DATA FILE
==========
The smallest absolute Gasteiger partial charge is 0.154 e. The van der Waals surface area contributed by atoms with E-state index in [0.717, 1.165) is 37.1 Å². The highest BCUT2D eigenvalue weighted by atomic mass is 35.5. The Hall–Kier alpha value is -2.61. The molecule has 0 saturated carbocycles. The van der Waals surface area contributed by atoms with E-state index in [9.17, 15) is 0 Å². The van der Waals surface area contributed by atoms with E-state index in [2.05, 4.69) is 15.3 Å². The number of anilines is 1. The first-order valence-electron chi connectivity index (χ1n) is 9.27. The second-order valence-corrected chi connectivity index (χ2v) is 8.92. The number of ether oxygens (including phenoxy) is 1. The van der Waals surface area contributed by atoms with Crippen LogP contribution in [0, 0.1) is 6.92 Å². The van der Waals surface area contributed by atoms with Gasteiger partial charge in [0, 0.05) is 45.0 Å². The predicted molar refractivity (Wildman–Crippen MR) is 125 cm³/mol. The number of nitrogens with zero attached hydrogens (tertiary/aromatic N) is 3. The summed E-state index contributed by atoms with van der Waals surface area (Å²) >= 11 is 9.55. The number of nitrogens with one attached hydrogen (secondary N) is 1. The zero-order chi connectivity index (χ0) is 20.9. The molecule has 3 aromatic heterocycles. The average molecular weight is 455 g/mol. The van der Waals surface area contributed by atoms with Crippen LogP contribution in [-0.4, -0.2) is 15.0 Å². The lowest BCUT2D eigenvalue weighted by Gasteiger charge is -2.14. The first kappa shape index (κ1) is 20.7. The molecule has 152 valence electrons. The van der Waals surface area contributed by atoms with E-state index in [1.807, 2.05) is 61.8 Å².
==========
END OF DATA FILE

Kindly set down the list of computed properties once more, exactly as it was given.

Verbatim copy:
The smallest absolute Gasteiger partial charge is 0.154 e. The van der Waals surface area contributed by atoms with E-state index in [0.717, 1.165) is 37.1 Å². The highest BCUT2D eigenvalue weighted by atomic mass is 35.5. The Hall–Kier alpha value is -2.61. The molecule has 0 saturated carbocycles. The van der Waals surface area contributed by atoms with E-state index in [9.17, 15) is 0 Å². The van der Waals surface area contributed by atoms with E-state index in [2.05, 4.69) is 15.3 Å². The number of anilines is 1. The first-order valence-electron chi connectivity index (χ1n) is 9.27. The second-order valence-corrected chi connectivity index (χ2v) is 8.92. The number of ether oxygens (including phenoxy) is 1. The van der Waals surface area contributed by atoms with Crippen LogP contribution in [0, 0.1) is 6.92 Å². The van der Waals surface area contributed by atoms with Gasteiger partial charge in [0, 0.05) is 45.0 Å². The predicted molar refractivity (Wildman–Crippen MR) is 125 cm³/mol. The number of nitrogens with zero attached hydrogens (tertiary/aromatic N) is 3. The summed E-state index contributed by atoms with van der Waals surface area (Å²) >= 11 is 9.55. The number of nitrogens with one attached hydrogen (secondary N) is 1. The zero-order chi connectivity index (χ0) is 20.9. The molecule has 3 aromatic heterocycles. The average molecular weight is 455 g/mol. The van der Waals surface area contributed by atoms with Crippen LogP contribution in [-0.4, -0.2) is 15.0 Å². The lowest BCUT2D eigenvalue weighted by Gasteiger charge is -2.14. The first kappa shape index (κ1) is 20.7. The molecule has 152 valence electrons. The van der Waals surface area contributed by atoms with E-state index in [1.807, 2.05) is 61.8 Å².